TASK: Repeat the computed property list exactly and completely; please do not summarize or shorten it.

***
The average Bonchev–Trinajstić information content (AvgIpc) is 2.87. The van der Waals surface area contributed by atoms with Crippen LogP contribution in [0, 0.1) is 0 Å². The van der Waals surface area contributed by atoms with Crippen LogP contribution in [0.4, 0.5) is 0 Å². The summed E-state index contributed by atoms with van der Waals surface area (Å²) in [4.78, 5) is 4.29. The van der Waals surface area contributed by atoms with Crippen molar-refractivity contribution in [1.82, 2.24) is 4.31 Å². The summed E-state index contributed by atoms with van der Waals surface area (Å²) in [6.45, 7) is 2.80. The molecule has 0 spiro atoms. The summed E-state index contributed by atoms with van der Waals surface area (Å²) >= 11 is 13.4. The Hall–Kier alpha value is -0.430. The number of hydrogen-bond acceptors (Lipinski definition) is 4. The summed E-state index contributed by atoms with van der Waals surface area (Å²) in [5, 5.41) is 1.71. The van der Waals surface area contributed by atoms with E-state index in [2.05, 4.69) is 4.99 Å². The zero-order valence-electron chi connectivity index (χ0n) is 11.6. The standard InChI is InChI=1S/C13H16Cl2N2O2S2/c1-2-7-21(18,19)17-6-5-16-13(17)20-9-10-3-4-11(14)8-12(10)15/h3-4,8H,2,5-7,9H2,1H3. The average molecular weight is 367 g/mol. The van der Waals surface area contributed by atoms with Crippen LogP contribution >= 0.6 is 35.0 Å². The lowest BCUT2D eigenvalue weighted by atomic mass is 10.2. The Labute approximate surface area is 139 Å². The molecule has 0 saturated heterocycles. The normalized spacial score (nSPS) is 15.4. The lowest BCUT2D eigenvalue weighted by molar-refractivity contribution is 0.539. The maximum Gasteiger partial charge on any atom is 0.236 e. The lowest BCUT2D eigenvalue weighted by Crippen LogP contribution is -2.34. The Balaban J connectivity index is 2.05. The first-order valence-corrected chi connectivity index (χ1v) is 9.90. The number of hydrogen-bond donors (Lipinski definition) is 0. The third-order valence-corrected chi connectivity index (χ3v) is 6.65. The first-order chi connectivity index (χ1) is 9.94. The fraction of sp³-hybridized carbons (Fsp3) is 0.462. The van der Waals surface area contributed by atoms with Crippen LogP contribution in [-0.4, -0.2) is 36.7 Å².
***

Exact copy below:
The average Bonchev–Trinajstić information content (AvgIpc) is 2.87. The van der Waals surface area contributed by atoms with Crippen LogP contribution in [0, 0.1) is 0 Å². The van der Waals surface area contributed by atoms with Crippen LogP contribution in [0.4, 0.5) is 0 Å². The summed E-state index contributed by atoms with van der Waals surface area (Å²) in [4.78, 5) is 4.29. The van der Waals surface area contributed by atoms with Crippen molar-refractivity contribution in [1.82, 2.24) is 4.31 Å². The summed E-state index contributed by atoms with van der Waals surface area (Å²) in [6.45, 7) is 2.80. The molecule has 0 spiro atoms. The summed E-state index contributed by atoms with van der Waals surface area (Å²) >= 11 is 13.4. The Hall–Kier alpha value is -0.430. The number of hydrogen-bond acceptors (Lipinski definition) is 4. The summed E-state index contributed by atoms with van der Waals surface area (Å²) in [5, 5.41) is 1.71. The van der Waals surface area contributed by atoms with E-state index in [2.05, 4.69) is 4.99 Å². The zero-order valence-electron chi connectivity index (χ0n) is 11.6. The standard InChI is InChI=1S/C13H16Cl2N2O2S2/c1-2-7-21(18,19)17-6-5-16-13(17)20-9-10-3-4-11(14)8-12(10)15/h3-4,8H,2,5-7,9H2,1H3. The average molecular weight is 367 g/mol. The van der Waals surface area contributed by atoms with Crippen LogP contribution >= 0.6 is 35.0 Å². The lowest BCUT2D eigenvalue weighted by atomic mass is 10.2. The Labute approximate surface area is 139 Å². The molecule has 0 saturated heterocycles. The normalized spacial score (nSPS) is 15.4. The lowest BCUT2D eigenvalue weighted by molar-refractivity contribution is 0.539. The maximum Gasteiger partial charge on any atom is 0.236 e. The lowest BCUT2D eigenvalue weighted by Crippen LogP contribution is -2.34. The Balaban J connectivity index is 2.05. The first-order valence-corrected chi connectivity index (χ1v) is 9.90. The number of hydrogen-bond donors (Lipinski definition) is 0. The third-order valence-corrected chi connectivity index (χ3v) is 6.65. The first-order chi connectivity index (χ1) is 9.94. The fraction of sp³-hybridized carbons (Fsp3) is 0.462. The van der Waals surface area contributed by atoms with Crippen LogP contribution in [-0.4, -0.2) is 36.7 Å².